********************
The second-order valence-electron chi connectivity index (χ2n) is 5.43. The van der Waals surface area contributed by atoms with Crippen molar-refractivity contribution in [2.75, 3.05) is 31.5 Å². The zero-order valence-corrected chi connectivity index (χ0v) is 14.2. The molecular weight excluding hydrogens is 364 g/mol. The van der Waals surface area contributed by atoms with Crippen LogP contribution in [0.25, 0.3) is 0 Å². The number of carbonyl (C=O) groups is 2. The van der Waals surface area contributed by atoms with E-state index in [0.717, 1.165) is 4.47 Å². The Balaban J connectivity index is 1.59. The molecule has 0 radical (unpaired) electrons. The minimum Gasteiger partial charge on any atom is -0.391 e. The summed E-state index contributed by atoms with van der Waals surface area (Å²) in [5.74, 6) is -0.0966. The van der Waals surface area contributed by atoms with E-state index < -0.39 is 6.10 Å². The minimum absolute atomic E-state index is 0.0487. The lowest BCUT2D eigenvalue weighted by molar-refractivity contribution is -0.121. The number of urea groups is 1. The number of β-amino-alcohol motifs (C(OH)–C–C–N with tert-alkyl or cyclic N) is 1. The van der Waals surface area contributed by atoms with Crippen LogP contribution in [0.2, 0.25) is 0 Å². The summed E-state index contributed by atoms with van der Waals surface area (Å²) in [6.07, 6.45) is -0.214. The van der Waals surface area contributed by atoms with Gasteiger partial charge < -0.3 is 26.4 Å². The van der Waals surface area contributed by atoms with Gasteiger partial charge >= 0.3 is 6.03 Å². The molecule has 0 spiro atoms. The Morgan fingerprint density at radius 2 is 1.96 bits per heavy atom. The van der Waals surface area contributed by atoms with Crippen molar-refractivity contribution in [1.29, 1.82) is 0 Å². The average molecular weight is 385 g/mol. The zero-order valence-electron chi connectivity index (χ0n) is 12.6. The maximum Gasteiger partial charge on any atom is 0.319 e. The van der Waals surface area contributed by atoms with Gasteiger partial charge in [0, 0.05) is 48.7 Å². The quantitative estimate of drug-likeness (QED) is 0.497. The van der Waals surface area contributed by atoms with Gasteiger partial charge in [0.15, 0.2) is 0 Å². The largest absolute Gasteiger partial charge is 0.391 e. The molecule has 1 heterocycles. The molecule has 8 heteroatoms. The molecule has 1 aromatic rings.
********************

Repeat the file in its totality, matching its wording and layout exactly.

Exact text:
The second-order valence-electron chi connectivity index (χ2n) is 5.43. The van der Waals surface area contributed by atoms with Crippen molar-refractivity contribution in [2.75, 3.05) is 31.5 Å². The zero-order valence-corrected chi connectivity index (χ0v) is 14.2. The molecular weight excluding hydrogens is 364 g/mol. The van der Waals surface area contributed by atoms with Crippen LogP contribution in [0.25, 0.3) is 0 Å². The number of carbonyl (C=O) groups is 2. The van der Waals surface area contributed by atoms with E-state index in [0.717, 1.165) is 4.47 Å². The Balaban J connectivity index is 1.59. The molecule has 0 radical (unpaired) electrons. The minimum Gasteiger partial charge on any atom is -0.391 e. The summed E-state index contributed by atoms with van der Waals surface area (Å²) in [5.74, 6) is -0.0966. The van der Waals surface area contributed by atoms with E-state index < -0.39 is 6.10 Å². The minimum absolute atomic E-state index is 0.0487. The lowest BCUT2D eigenvalue weighted by molar-refractivity contribution is -0.121. The number of urea groups is 1. The number of β-amino-alcohol motifs (C(OH)–C–C–N with tert-alkyl or cyclic N) is 1. The van der Waals surface area contributed by atoms with Crippen LogP contribution in [0.2, 0.25) is 0 Å². The summed E-state index contributed by atoms with van der Waals surface area (Å²) in [6.07, 6.45) is -0.214. The van der Waals surface area contributed by atoms with Gasteiger partial charge < -0.3 is 26.4 Å². The van der Waals surface area contributed by atoms with Gasteiger partial charge >= 0.3 is 6.03 Å². The molecule has 0 spiro atoms. The Morgan fingerprint density at radius 2 is 1.96 bits per heavy atom. The van der Waals surface area contributed by atoms with Crippen molar-refractivity contribution in [1.29, 1.82) is 0 Å². The average molecular weight is 385 g/mol. The zero-order valence-electron chi connectivity index (χ0n) is 12.6. The maximum Gasteiger partial charge on any atom is 0.319 e. The van der Waals surface area contributed by atoms with Gasteiger partial charge in [0, 0.05) is 48.7 Å². The quantitative estimate of drug-likeness (QED) is 0.497. The van der Waals surface area contributed by atoms with Gasteiger partial charge in [0.15, 0.2) is 0 Å². The largest absolute Gasteiger partial charge is 0.391 e. The molecule has 1 heterocycles. The molecule has 8 heteroatoms. The molecule has 1 aromatic rings.